Bentley Continental GT: Is Now Sportier Than Before

BENTLEY is aiming to build upon record sales and the burgeoning success of its Bentayga SUV with this all-new, third-generation Continental GT sports tourer, which has been revealed ahead of a public debutat next month’s Frankfurt Motor Show. The newcomer’s front-end styling incorporates elements seen on Bentley’s EXP 10 Speed 6 sports car concept. Meanwhile, the rear retains the Conti’s ‘haunch’ over the wheels, but the tail-lights and hatch have a neater, more resolved look.

The model now sits on the VW Group’s latest MSB platform, so it shares some components with Porsche’s recently launched new Panamera. It also boasts 48V electrics to help power the active anti-roll bars. This technology, called Bentley Dynamic Ride, is part of a concerted engineering effort to make the latest Conti as much of a sports car as it is a grand tourer, giving it handling agility alongside long-distance cruising prowess. While the car is essentially the same length as previously, its wheelbase has been stretched in bid to shorten the overhangs and improve cabin packaging.

It also gets new air suspension, which has 60 per cent more air volume than before. Bentley is launching the Conti with its flagship engine; a revised version of the company’s 6.0-litre W12. The motor produces 626bhp and a colossal 900Nm of torque between 1,750rpm and 4,000rpm -enough to take the car from 0-60 mph in 3.6 seconds, and on to a 207mph top speed. The W12 now has cylinder-deactivation tech (which earns it the TSI badge), and this, along with the switch to a dual-clutch transmission from the old torque-converter automatic, plus a part-time four-wheel-drive system, helps to slash CO2 emissions by 16 percent, to around 278g/km. Bentley claims the car can now travel for more than 500 miles on a single tank of petrol.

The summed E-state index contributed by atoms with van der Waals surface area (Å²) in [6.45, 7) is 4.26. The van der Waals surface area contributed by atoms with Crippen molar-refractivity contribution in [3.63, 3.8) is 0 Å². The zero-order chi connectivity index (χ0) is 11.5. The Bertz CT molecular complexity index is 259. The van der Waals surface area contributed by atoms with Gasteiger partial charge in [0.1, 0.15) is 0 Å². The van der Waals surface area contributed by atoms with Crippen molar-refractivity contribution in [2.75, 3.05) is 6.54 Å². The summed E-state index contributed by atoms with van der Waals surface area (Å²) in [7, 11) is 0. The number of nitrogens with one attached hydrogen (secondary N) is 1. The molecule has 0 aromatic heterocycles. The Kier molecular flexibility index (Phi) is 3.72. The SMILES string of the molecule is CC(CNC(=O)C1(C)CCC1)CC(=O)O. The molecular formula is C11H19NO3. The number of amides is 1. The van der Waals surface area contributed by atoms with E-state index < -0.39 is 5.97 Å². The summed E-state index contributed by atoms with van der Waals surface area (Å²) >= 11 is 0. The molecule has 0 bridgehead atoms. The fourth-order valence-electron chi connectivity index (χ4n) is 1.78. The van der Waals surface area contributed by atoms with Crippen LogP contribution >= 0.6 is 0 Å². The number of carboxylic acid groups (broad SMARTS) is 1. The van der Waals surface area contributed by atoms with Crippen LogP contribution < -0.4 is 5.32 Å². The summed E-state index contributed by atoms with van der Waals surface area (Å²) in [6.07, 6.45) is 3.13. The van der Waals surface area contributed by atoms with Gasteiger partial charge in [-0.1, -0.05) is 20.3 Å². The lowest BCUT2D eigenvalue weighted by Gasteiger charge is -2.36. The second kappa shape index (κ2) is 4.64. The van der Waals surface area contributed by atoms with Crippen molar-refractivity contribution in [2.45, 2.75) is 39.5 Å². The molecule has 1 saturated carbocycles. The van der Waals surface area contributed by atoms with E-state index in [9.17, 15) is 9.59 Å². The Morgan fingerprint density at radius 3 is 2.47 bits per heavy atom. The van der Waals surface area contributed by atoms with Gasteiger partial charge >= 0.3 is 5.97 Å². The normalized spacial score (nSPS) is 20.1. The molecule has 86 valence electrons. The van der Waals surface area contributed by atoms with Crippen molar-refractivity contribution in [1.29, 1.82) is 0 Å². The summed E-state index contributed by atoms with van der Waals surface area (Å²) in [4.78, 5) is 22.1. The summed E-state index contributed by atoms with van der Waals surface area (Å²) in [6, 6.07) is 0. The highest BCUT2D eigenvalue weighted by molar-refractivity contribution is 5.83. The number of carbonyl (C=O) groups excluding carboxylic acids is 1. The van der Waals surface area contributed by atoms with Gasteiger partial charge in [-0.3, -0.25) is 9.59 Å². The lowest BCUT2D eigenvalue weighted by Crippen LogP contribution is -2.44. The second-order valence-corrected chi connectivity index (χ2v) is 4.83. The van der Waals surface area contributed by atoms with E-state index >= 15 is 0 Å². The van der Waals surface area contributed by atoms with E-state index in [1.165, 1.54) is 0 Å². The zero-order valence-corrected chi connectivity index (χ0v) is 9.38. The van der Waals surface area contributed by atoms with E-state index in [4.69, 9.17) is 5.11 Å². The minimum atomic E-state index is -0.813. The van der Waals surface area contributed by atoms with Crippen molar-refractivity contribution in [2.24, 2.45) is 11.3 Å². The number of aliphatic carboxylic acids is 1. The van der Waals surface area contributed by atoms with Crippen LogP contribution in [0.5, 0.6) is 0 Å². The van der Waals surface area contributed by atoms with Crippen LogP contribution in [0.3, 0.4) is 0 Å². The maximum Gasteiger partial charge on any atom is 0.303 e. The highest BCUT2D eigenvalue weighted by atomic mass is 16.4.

Other powerplants will follow – notably a V8 petrol, also with cylinder deactivation. And there’s likely to be a hybrid, too, although senior sources say Bentley feces a challenge to introduce electrification to the car without altering its character too much. A 12.3-inch ‘retina-quality’ display is the cabin’s technological centrepiece. When the Continental GT is switched off, the facia looks like a single, flush piece of wood veneer. Fire up the ignition, and the screen rotates to show the infotainment system. However, the set-up is actually a three-sided display that can rotate again to show a trio of analogue instrument dials – a chronometer, outside air temperature and a compass. The rotating screen has 40 moving components, uses two separate motors -each with its own gearbox – and adapts to temperature and atmospheric pressure.

Elsewhere in the cabin there’s greater scope than ever before for customisation, with a wider range of veneers and a new Cotes de Geneve turned metal finish. Owners can also pair selected colours on the dash for a contrast effect. There’s a wider range of hide, too, with 15 finishes to choose from. The new Continental is already available to order, and while prices have yet to be confirmed, dealers have taken deposits from early customers. The first W12 examples aren’t expected to arrive on driveways until the first quarter of 2018.

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